The other week I extended my Baltimore fix by checking out Wilderness at Cake Shop. The Jagjaguwar band is a very East Coast post-punk affair. Bands like Mission of Burma and Fugazi come to mind, and singer James Johnson’s voice oscillates in a unique, arching way that is off-putting but simultaneously the band’s biggest enticement.
San Serac opened for Wilderness and did the indie electro/dance thing with proficiency. Wilderness fans, though, understandably were not the most dance-inclined audience.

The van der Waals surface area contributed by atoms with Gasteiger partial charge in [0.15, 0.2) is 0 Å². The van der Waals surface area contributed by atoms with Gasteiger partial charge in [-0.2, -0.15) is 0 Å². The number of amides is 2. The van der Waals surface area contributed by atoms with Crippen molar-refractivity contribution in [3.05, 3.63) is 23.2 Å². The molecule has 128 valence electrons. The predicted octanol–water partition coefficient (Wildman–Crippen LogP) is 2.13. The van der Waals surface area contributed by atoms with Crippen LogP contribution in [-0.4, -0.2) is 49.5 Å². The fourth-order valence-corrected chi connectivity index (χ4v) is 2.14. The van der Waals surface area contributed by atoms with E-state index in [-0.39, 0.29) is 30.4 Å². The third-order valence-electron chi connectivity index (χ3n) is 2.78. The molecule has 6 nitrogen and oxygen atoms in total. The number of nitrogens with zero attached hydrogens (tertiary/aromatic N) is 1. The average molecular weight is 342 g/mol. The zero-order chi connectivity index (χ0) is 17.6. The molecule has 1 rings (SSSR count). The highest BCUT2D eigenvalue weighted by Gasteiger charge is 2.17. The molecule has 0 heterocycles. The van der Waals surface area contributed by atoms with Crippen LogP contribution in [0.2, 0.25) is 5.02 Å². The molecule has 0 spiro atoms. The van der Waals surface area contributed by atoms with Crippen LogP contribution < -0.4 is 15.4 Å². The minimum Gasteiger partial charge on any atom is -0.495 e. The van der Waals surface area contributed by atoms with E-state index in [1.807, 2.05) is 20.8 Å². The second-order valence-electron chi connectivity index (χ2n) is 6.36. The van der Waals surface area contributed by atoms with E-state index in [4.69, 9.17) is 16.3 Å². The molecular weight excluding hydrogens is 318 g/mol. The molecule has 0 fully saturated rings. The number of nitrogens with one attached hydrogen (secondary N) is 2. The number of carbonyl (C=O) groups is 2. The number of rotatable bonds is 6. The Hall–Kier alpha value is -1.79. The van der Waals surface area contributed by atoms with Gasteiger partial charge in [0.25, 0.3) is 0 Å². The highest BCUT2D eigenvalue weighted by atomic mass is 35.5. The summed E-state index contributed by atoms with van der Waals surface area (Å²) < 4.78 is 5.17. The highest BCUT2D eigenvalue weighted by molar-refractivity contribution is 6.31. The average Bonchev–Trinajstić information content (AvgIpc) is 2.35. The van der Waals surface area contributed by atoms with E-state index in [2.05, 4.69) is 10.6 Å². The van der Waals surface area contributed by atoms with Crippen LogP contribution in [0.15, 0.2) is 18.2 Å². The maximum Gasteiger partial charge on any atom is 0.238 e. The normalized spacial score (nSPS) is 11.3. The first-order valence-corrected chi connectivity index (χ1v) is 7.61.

The next night I headed to Park Slope in Brooklyn to see A.A. Bondy and Steve Burns and the Struggle at Union Hall. Burns, who you might know from his time as the loveable host of the children’s TV show “Blues Clue,” put on an interesting show involving laserpointers, a choose-your-own-adventure-like projection accompaniment and a puppet. Along with these embellishments Burns and the Struggle brought well-crafted pop songs with a tolerable dose of sentimentality.
A.A Bondy is one of those rare “singer-songwriters” who avoids being cringe-worthy. With a gritty Southern edge and a chiseled, concentrated look on his face, Bondy digs deep enough into both himself and America’s men-with-guitars history to bring out music that is solid, honest and energetic. Hop over to NPR to hear to listen to him playing at SXSW this past year.